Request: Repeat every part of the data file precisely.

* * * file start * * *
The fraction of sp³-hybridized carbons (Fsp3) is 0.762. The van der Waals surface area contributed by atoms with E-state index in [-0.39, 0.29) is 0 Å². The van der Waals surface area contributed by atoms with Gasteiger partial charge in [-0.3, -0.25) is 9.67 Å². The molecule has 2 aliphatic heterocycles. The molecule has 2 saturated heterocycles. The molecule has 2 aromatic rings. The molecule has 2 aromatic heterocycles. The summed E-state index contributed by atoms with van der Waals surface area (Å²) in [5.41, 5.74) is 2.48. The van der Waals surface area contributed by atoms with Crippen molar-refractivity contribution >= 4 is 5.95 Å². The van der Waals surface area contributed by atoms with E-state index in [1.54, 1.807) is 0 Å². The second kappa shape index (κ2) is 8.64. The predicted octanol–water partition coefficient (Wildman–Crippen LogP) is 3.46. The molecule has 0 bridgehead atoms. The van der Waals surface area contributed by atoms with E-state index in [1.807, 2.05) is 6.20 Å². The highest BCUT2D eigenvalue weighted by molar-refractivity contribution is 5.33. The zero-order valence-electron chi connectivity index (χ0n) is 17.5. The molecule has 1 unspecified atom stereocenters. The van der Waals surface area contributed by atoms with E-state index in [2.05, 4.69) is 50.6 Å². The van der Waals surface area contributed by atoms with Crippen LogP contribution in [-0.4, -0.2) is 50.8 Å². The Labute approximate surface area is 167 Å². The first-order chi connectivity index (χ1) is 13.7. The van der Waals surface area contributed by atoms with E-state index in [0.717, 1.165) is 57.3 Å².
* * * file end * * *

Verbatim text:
The fraction of sp³-hybridized carbons (Fsp3) is 0.762. The van der Waals surface area contributed by atoms with E-state index in [-0.39, 0.29) is 0 Å². The van der Waals surface area contributed by atoms with Gasteiger partial charge in [-0.3, -0.25) is 9.67 Å². The molecule has 2 aliphatic heterocycles. The molecule has 2 saturated heterocycles. The molecule has 2 aromatic rings. The molecule has 2 aromatic heterocycles. The summed E-state index contributed by atoms with van der Waals surface area (Å²) in [5.41, 5.74) is 2.48. The van der Waals surface area contributed by atoms with Crippen molar-refractivity contribution >= 4 is 5.95 Å². The van der Waals surface area contributed by atoms with E-state index in [1.54, 1.807) is 0 Å². The second kappa shape index (κ2) is 8.64. The predicted octanol–water partition coefficient (Wildman–Crippen LogP) is 3.46. The molecule has 0 bridgehead atoms. The van der Waals surface area contributed by atoms with E-state index in [1.807, 2.05) is 6.20 Å². The highest BCUT2D eigenvalue weighted by molar-refractivity contribution is 5.33. The zero-order valence-electron chi connectivity index (χ0n) is 17.5. The molecule has 1 unspecified atom stereocenters. The van der Waals surface area contributed by atoms with E-state index in [2.05, 4.69) is 50.6 Å². The van der Waals surface area contributed by atoms with Crippen LogP contribution in [-0.4, -0.2) is 50.8 Å². The Labute approximate surface area is 167 Å². The first-order chi connectivity index (χ1) is 13.7. The van der Waals surface area contributed by atoms with E-state index in [0.717, 1.165) is 57.3 Å².